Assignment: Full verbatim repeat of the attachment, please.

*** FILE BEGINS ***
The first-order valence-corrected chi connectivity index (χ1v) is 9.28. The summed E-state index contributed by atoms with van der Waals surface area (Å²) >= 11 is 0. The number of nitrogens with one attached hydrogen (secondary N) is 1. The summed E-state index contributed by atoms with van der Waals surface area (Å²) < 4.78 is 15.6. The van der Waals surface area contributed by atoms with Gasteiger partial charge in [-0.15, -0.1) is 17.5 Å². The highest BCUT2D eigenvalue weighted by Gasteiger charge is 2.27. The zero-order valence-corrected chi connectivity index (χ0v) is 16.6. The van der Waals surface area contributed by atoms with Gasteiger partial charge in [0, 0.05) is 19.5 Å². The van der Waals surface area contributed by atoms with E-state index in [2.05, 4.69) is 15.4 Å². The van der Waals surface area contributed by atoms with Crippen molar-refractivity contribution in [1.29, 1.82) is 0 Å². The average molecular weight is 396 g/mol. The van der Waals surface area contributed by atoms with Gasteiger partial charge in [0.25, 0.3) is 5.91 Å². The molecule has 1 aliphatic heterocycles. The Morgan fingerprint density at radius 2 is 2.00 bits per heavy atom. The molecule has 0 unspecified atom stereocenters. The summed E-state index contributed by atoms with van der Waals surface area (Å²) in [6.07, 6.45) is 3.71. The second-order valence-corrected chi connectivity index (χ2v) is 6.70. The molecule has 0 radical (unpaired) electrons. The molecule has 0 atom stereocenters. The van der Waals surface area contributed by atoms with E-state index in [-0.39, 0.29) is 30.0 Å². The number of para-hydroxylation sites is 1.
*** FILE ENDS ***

The first-order valence-corrected chi connectivity index (χ1v) is 9.28. The summed E-state index contributed by atoms with van der Waals surface area (Å²) >= 11 is 0. The number of nitrogens with one attached hydrogen (secondary N) is 1. The summed E-state index contributed by atoms with van der Waals surface area (Å²) < 4.78 is 15.6. The van der Waals surface area contributed by atoms with Gasteiger partial charge in [-0.15, -0.1) is 17.5 Å². The highest BCUT2D eigenvalue weighted by Gasteiger charge is 2.27. The zero-order valence-corrected chi connectivity index (χ0v) is 16.6. The van der Waals surface area contributed by atoms with Gasteiger partial charge in [0, 0.05) is 19.5 Å². The van der Waals surface area contributed by atoms with E-state index in [2.05, 4.69) is 15.4 Å². The van der Waals surface area contributed by atoms with Crippen molar-refractivity contribution in [1.29, 1.82) is 0 Å². The average molecular weight is 396 g/mol. The van der Waals surface area contributed by atoms with Gasteiger partial charge in [0.25, 0.3) is 5.91 Å². The molecule has 1 aliphatic heterocycles. The Morgan fingerprint density at radius 2 is 2.00 bits per heavy atom. The molecule has 0 unspecified atom stereocenters. The summed E-state index contributed by atoms with van der Waals surface area (Å²) in [6.07, 6.45) is 3.71. The second-order valence-corrected chi connectivity index (χ2v) is 6.70. The molecule has 0 radical (unpaired) electrons. The molecule has 0 atom stereocenters. The van der Waals surface area contributed by atoms with E-state index in [-0.39, 0.29) is 30.0 Å². The number of para-hydroxylation sites is 1.